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11 Min. Read

When Should You Make Your First Hire?

when should you make your first hire

Whether you’re a solo freelancer or running a small business, there will come a time when you’ll need more help—and that means hiring your first employee.

But how do you decide on the right time to hire? And what should you think about before you make a job offer and start the hiring process?

Read on to find out when the ideal time to hire is for your business! We’ll also cover what you need to prepare as an employer to give new hires a smooth transition into your business.

Five Reasons to Hire Your First Employee

Reluctant to hire a new person? Hiring your first employee can be daunting, especially if you’re already comfortable with your present workflow. Nevertheless, here are some very compelling reasons to consider taking that vital first step and start interviewing some candidates.

1. You Can’t Handle All of Your Daily Tasks

If you’re so busy that you can’t stay on top of your daily tasks, then it may be time for you to step back and consider hiring someone. Late deliverables tell your customers that you are unprofessional and lack time management. No matter how skilled you are or how much experience you have in business, there will be times when you need extra people to help you finish more work faster. Hiring another person will help you stick to your schedule, so don’t be afraid to look for help.

2. You’re Losing Track of Details

Maybe it’s a miscount of deliverables, or a one-time failure to send out an invoice on time. Either way, the quality of your work may be suffering because there’s no one else to double-check your output. If this keeps happening, people will complain and you might start losing clients. Don’t let the quality of your work decline—hire another person so you can focus on a specific job and get much-needed support.

3. You’re Turning Down Work Because You Lack Staff

As great as it is to be in demand, there will be times when your clients want more than you can reasonably handle and deliver within a period of time. If you’re interested in expanding your business or at least increasing the number of orders you take on, you have to start assessing the need to hire your first employee. You only have one body and a limited amount of time to accomplish everything in a day, so adding someone is a good first step to getting more done.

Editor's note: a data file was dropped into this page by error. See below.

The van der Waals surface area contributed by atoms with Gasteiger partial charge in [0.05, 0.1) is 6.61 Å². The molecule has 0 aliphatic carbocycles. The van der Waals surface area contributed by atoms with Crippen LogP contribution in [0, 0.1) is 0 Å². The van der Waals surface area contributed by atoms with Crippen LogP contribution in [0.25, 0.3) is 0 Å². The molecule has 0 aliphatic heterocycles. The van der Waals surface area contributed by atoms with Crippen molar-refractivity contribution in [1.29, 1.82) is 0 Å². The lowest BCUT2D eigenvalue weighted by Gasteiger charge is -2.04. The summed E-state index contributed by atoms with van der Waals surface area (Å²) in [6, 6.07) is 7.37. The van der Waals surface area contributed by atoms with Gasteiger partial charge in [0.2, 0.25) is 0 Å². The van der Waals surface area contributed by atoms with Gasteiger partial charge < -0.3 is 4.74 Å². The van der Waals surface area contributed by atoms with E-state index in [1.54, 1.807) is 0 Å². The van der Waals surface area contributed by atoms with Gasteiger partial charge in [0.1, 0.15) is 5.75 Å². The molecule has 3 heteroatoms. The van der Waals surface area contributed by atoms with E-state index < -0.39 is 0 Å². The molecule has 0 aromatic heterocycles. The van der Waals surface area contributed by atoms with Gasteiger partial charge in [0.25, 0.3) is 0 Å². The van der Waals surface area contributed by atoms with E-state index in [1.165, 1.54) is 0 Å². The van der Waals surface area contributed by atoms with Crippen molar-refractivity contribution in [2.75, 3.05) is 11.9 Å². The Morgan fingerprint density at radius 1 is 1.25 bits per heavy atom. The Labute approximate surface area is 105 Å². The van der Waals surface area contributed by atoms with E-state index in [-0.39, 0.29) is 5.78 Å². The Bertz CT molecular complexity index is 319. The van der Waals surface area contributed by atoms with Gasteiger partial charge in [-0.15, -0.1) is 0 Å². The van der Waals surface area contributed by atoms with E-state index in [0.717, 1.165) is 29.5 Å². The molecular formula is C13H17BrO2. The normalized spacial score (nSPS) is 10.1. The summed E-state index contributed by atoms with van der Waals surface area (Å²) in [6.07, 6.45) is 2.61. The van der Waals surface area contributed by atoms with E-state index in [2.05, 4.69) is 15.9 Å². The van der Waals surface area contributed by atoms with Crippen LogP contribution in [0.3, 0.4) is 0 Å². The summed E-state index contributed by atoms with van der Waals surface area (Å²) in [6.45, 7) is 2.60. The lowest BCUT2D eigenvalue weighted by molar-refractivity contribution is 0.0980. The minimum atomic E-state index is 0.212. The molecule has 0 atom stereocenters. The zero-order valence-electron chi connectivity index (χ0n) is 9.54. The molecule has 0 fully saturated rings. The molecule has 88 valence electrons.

4. Your Business Needs New or Different Skills to Move Forward

Even if you have enough employees, you may be lacking someone who has the know-how to help you serve your clients better. The add-ons you want may require you to hire someone with experience in the right field, such as customer support, advertising or data processing.

5. You Desperately Need a Break

In 2019, the World Health Organization listed burnout as a legitimate health concern. And for a lot of freelancers and entrepreneurs, burnout is almost inevitable. When you’re working as a one-man operation, taking a break can feel like a huge risk. Slowing down, or worse, stopping operations for a few days, could lead to losing clients and customers who are used to getting your services right away.

But we’re only human, and rest is as integral to our lives as food and water. Getting one more person onboard will give you a sense of security. You’ll know that your company will still be up and running, even when you take a few days off to recharge.

Big Considerations When You Hire Your First Employee

Your first employee is going to have an impact on your company’s physical space, overall budget and task allocation. These are practical matters that you need to keep in mind and handle before you even make an ad looking for new employees.

Do You Have a Job Description Yet?